Recently journalists have been wandering around the Albanian Alps in the northeastern part of the country. It is a curious fact for many to meet old looking men – whose real identity is the opposite. They’re women, who have taken an oath of virginity.
If you do a simple search online, numerous articles on the “sworn virgin” concept, way of life, social position, and much more will be listed. A few photos, although not many, will show you the faces of people hiding stories of human rights abuse.
The Albanian word for sworn virgin is burrneshe – a derivat of burre / man.
It looks as if these women decided to give up on their feminine body, face, look, clothes, and physical distinctions – which easily translate into lack of rights and power in their rural society – to embrace the face, clothes, and short hairstyle of a man and thus embody their rights.
By becoming sworn virgins, they take an oath of celibacy, they never get married nor have children. They do this voluntarily, placing their family and their honor above all.
Some refer to this phenomenon as a social role, a position that these women take as a result of a bigger sacrifice they do for the benefit of their family. This is especially true after the father (or the man of the family) dies and is no longer able to provide.
I wish things were as simple as they appear. To me, people who write these kinds of stories are at the very least naïve, and unfortunately I also was one of them for a long time.
These stories are not new, sworn virgins have existed in the Balkan region for many centuries also in neighboring countries with Albania. According to Kanun, a local code of law dating back to the 15th century, which still is in force in some very remote areas in the North Albania, families without a male presence were considered as pariahs, therefore were excluded from being equal and part of the decisions taken in the community. When as a result of blood feuds all the men in a family were decimated, the only way to save their honor was for a woman to become the patriarch of the family and start acting like a man.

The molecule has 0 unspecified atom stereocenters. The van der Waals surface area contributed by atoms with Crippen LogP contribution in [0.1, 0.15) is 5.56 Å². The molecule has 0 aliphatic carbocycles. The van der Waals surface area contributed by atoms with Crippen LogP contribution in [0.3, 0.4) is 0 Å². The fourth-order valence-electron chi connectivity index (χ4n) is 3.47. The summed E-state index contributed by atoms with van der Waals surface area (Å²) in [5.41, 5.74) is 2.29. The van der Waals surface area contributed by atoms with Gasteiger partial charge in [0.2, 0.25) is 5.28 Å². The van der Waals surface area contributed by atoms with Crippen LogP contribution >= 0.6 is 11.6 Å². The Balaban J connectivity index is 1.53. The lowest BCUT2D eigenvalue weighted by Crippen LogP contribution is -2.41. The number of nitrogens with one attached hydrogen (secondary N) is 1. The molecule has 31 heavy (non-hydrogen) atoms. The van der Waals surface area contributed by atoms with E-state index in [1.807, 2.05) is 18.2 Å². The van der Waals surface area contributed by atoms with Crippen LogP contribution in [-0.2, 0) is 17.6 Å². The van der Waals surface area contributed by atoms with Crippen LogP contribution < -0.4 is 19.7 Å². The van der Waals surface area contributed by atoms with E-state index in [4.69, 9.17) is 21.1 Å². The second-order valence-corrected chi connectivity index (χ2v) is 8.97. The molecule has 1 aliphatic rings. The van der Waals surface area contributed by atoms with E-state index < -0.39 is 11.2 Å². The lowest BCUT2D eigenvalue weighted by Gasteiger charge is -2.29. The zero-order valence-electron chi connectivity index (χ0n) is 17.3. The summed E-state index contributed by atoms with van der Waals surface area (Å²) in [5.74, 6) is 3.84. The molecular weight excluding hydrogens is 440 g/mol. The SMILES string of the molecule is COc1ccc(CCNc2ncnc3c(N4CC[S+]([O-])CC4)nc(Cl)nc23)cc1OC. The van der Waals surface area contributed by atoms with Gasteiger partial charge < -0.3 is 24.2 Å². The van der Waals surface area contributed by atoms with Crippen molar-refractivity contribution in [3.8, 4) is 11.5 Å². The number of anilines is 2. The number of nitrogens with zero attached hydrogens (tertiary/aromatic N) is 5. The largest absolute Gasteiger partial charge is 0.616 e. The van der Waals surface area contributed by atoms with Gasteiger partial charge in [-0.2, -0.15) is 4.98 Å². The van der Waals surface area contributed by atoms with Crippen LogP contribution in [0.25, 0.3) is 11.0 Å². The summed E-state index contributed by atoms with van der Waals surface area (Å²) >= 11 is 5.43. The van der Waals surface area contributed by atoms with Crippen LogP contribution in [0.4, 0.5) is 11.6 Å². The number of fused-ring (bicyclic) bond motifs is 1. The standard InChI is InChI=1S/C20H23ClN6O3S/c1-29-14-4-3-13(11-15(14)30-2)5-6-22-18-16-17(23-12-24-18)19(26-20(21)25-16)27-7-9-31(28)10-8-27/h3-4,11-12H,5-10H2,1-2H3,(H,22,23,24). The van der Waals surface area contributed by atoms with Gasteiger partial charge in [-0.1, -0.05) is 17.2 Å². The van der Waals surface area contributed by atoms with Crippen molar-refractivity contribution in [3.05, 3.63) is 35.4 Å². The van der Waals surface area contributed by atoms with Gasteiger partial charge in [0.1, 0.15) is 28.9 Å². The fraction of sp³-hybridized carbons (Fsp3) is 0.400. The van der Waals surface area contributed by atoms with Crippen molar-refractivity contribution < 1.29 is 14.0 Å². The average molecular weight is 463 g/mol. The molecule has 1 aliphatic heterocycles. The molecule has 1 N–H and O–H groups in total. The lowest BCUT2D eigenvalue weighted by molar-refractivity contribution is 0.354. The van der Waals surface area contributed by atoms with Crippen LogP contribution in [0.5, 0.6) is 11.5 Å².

In addition, many ethnologists visiting Albania in the XIX and XX century have written books where the “sworn virgins” were described in detail. They were the protagonists; the only means of supporting the family in need. They forsook their female life, with all of its limitations, and assumed all the responsibilities of a man’s life.
I have also read those books, as much as I could, and as many others did, I found myself surprised by their choice. I have closed those books and continued my normal life, completely different from theirs, and never turned my thoughts to what their reality was and the reasons behind such decisions.
I was born in the capital city, and come from a family who loved and valued education and books. They believed that the real strength of a girl was in her knowledge and independence. I educate my daughter based on the same principles, and I wish to see her environment embrace these values as well.
Trying to keep up with the refugee crisis in the Mediterranean, somehow also by avoiding disturbing pictures of desperate human loss, I was scrolling my homepage this afternoon. My eyes stopped on an article written about the story of a teen girl in Bangladesh. I read the full article, obviously carefully written, which described a very sad reality for one third of the girls there. This phenomena is called child marriage and it affects the social well-being of teen girls, stops them from continuing their education, from pursuing a career, and forces them into marriages with much older men. They have no choice in the matter.
While reading that article, I had a mental picture of a ‘sworn virgin’ of Albania. All of a sudden, I realized how stupid I had been to believe all of the ‘romanticized’ stories published in books and newspapers. Sworn virgins are not about limited social rights of females, which they are liberated from by assuming the identity and role of a man. Sworn virgins are, first of all, potential victims of abuse from child marriage.
These were the courageous women who dared to say no, and accepted losing their identity under a man’s vest to escape an involuntary, unwanted arranged marriage. One case, documented in The Guardian, can be read here:
“I know of a sad case,” Diana recalls, “a young woman who fell in love with a man, but her family had promised her to someone else. The only way she could avoid getting married was to become a burrnesha.” Several decades ago arranged marriages were usual in Albania, though this is no longer true. Sometimes family ties were decided before a child was even born.”
As I read in another article, the number of Albanian ‘sworn virgins’ has declined lately, which initially was great news to me – but now I am not that excited about it. Maybe they are still forced into child marriage and they simply can’t find the necessary force to say no and stand against their fate.
I have still not met any of them, but now I honor them greatly.